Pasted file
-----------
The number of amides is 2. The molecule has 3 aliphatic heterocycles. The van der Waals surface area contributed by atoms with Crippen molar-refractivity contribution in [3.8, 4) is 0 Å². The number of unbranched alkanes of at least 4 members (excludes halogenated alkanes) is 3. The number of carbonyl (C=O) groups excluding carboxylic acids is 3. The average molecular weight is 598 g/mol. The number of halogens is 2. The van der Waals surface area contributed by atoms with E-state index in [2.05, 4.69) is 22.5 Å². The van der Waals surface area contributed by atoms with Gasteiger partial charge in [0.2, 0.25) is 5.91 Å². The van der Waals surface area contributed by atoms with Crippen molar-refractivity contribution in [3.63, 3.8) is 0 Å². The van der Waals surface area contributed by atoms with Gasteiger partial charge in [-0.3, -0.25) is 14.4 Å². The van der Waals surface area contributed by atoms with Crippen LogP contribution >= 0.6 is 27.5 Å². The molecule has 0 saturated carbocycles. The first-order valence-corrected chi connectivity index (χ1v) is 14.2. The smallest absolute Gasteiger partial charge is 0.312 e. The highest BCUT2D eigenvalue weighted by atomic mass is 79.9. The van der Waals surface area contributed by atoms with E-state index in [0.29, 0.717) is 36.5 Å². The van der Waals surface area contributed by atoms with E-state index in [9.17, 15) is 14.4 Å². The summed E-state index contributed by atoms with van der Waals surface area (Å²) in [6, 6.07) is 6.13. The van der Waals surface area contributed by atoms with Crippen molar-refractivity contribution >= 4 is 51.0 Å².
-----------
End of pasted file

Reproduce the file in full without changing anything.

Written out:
The number of amides is 2. The molecule has 3 aliphatic heterocycles. The van der Waals surface area contributed by atoms with Crippen molar-refractivity contribution in [3.8, 4) is 0 Å². The number of unbranched alkanes of at least 4 members (excludes halogenated alkanes) is 3. The number of carbonyl (C=O) groups excluding carboxylic acids is 3. The average molecular weight is 598 g/mol. The number of halogens is 2. The van der Waals surface area contributed by atoms with E-state index in [2.05, 4.69) is 22.5 Å². The van der Waals surface area contributed by atoms with Gasteiger partial charge in [0.2, 0.25) is 5.91 Å². The van der Waals surface area contributed by atoms with Crippen molar-refractivity contribution in [3.63, 3.8) is 0 Å². The van der Waals surface area contributed by atoms with Gasteiger partial charge in [-0.3, -0.25) is 14.4 Å². The van der Waals surface area contributed by atoms with Crippen LogP contribution >= 0.6 is 27.5 Å². The molecule has 0 saturated carbocycles. The first-order valence-corrected chi connectivity index (χ1v) is 14.2. The smallest absolute Gasteiger partial charge is 0.312 e. The highest BCUT2D eigenvalue weighted by atomic mass is 79.9. The van der Waals surface area contributed by atoms with E-state index in [0.29, 0.717) is 36.5 Å². The van der Waals surface area contributed by atoms with E-state index in [9.17, 15) is 14.4 Å². The summed E-state index contributed by atoms with van der Waals surface area (Å²) in [6, 6.07) is 6.13. The van der Waals surface area contributed by atoms with Crippen molar-refractivity contribution >= 4 is 51.0 Å².